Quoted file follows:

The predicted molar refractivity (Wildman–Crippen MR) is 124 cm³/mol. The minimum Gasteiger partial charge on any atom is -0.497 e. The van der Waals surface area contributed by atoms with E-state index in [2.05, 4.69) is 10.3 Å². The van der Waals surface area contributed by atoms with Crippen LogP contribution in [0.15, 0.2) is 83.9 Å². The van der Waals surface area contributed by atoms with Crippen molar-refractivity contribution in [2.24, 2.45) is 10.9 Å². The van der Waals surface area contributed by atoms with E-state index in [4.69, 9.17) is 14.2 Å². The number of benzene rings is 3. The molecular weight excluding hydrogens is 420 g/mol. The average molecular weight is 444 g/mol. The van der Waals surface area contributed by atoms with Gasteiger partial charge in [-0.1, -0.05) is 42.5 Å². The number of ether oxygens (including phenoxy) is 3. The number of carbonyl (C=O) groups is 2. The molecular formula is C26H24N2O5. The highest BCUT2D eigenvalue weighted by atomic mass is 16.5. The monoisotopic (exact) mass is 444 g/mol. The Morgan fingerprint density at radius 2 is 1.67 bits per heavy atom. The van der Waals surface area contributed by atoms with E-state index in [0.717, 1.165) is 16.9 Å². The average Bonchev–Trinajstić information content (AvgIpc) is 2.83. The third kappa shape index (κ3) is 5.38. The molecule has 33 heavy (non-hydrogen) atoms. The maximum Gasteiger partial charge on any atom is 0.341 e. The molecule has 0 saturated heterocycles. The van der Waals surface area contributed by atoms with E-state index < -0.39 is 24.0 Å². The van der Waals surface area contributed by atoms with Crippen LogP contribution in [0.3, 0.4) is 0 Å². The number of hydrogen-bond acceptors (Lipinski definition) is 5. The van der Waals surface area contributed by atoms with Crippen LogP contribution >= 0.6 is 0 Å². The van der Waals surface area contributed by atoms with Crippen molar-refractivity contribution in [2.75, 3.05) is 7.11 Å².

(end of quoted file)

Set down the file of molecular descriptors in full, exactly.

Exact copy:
The predicted molar refractivity (Wildman–Crippen MR) is 124 cm³/mol. The minimum Gasteiger partial charge on any atom is -0.497 e. The van der Waals surface area contributed by atoms with E-state index in [2.05, 4.69) is 10.3 Å². The van der Waals surface area contributed by atoms with Crippen LogP contribution in [0.15, 0.2) is 83.9 Å². The van der Waals surface area contributed by atoms with Crippen molar-refractivity contribution in [2.24, 2.45) is 10.9 Å². The van der Waals surface area contributed by atoms with E-state index in [4.69, 9.17) is 14.2 Å². The number of benzene rings is 3. The molecular weight excluding hydrogens is 420 g/mol. The average molecular weight is 444 g/mol. The van der Waals surface area contributed by atoms with Gasteiger partial charge in [-0.1, -0.05) is 42.5 Å². The number of ether oxygens (including phenoxy) is 3. The number of carbonyl (C=O) groups is 2. The molecular formula is C26H24N2O5. The highest BCUT2D eigenvalue weighted by atomic mass is 16.5. The monoisotopic (exact) mass is 444 g/mol. The Morgan fingerprint density at radius 2 is 1.67 bits per heavy atom. The van der Waals surface area contributed by atoms with E-state index in [0.717, 1.165) is 16.9 Å². The average Bonchev–Trinajstić information content (AvgIpc) is 2.83. The third kappa shape index (κ3) is 5.38. The molecule has 33 heavy (non-hydrogen) atoms. The maximum Gasteiger partial charge on any atom is 0.341 e. The molecule has 0 saturated heterocycles. The van der Waals surface area contributed by atoms with E-state index < -0.39 is 24.0 Å². The van der Waals surface area contributed by atoms with Crippen LogP contribution in [0.3, 0.4) is 0 Å². The number of hydrogen-bond acceptors (Lipinski definition) is 5. The van der Waals surface area contributed by atoms with Crippen LogP contribution >= 0.6 is 0 Å². The van der Waals surface area contributed by atoms with Crippen molar-refractivity contribution in [2.75, 3.05) is 7.11 Å².